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There's Strontium in the Clock

Published: 04-03-2005

Cold strontium atoms held in a magneto-optical trap could be a key component of a next-generation optical atomic clock.

A high-powered JILA collaboration led by JILA Fellows Jun Ye and Chris Greene is making important progress toward developing an ultrastable, high-accuracy optical atomic clock. The new optical clock design will use a variety of laser sources including a femtosecond comb and a diode laser stabilized with an optical cavity, which, in turn, is locked to a narrow energy level transition in ultracold strontium atoms.

In the April 18 (2005) Physical Review Letters, a team from Ye's lab reported the precise and accurate measurement of a naturally occurring clock transition in ultracold strontium. The team included postdocs Tetsuya Ido and Tom Loftus and graduate students Martin Boyd, Andrew Ludlow, and Kevin Holman. The researchers also determined that the clock transition they'd measured was likely not ideal for a next-generation atomic clock.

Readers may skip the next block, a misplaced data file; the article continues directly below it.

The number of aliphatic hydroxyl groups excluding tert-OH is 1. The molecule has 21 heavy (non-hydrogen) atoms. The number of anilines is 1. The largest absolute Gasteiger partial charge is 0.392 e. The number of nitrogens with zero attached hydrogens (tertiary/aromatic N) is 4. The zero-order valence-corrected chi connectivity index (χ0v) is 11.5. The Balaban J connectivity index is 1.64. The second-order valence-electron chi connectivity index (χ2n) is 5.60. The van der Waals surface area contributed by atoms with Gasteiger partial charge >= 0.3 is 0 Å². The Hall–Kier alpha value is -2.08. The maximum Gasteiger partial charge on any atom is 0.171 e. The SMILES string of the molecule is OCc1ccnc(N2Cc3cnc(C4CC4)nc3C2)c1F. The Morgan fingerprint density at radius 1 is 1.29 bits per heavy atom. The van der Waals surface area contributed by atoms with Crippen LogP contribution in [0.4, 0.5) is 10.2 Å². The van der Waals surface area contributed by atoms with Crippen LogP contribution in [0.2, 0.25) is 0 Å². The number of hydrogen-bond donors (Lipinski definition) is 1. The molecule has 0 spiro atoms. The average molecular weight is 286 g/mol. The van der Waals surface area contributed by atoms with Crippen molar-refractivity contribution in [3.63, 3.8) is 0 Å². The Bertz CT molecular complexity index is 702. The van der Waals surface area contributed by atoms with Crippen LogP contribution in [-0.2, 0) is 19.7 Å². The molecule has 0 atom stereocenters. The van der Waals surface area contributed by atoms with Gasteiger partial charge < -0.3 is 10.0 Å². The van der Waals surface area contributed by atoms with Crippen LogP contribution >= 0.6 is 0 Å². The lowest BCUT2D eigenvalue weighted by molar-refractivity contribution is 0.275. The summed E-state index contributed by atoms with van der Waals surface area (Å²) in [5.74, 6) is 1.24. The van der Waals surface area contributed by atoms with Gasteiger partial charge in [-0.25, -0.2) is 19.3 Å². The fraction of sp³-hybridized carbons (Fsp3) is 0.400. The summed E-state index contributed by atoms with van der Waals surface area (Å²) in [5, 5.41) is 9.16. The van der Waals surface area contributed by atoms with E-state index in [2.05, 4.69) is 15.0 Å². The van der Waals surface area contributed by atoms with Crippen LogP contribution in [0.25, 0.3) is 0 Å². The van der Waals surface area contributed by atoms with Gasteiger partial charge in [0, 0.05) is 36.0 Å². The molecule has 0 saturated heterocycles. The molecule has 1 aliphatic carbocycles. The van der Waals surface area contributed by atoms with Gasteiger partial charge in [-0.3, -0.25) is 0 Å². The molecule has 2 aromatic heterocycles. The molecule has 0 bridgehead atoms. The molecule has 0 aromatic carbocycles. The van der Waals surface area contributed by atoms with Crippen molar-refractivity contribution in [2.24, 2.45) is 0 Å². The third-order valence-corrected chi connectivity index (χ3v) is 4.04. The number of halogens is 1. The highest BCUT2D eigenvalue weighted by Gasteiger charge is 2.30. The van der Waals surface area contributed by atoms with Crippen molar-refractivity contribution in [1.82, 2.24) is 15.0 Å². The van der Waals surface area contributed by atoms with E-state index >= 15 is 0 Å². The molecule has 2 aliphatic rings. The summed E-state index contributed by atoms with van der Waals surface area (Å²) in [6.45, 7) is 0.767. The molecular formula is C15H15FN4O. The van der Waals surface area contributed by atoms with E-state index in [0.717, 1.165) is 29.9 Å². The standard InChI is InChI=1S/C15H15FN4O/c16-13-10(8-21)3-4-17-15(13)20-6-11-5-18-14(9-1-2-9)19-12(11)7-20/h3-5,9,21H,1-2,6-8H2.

Ye's next step was to initiate a collaboration with theorist Chris Greene, Greene's postdoc Robin Santra, visitor Ennio Arimondo, Ido, and himself. This group's goal was to dream up a better scheme for an optical atomic clock that used a higher quality factor and a more stable transition in ultracold strontium atoms. They succeeded with a design that uses two lasers (and three atomic levels) to create a unique energy level transition that otherwise would not occur in nature. The new transition, which owes its existence to quantum interference, is very narrow and very stable.

To create a prototype for a new high-accuracy optical clock, a team composed of Ido, Boyd, Ludlow, Tanya Zelevinsky, Seth Foreman, Sebastian Blatt, Mark Notcutt, and Ye has built a highly stabilized probing laser. The researchers also trapped the ultracold strontium atoms in an optical lattice that provides long interaction times for probing the atomic transition. Boyd and Ludlow believe the new clock may eventually prove to be more than 10 times more stable and accurate than NIST's primary cesium atomic clock. A paper reporting the new optical atomic clock scheme appeared in the May 6 (2005) Physical Review Letters.   - Julie Phillips


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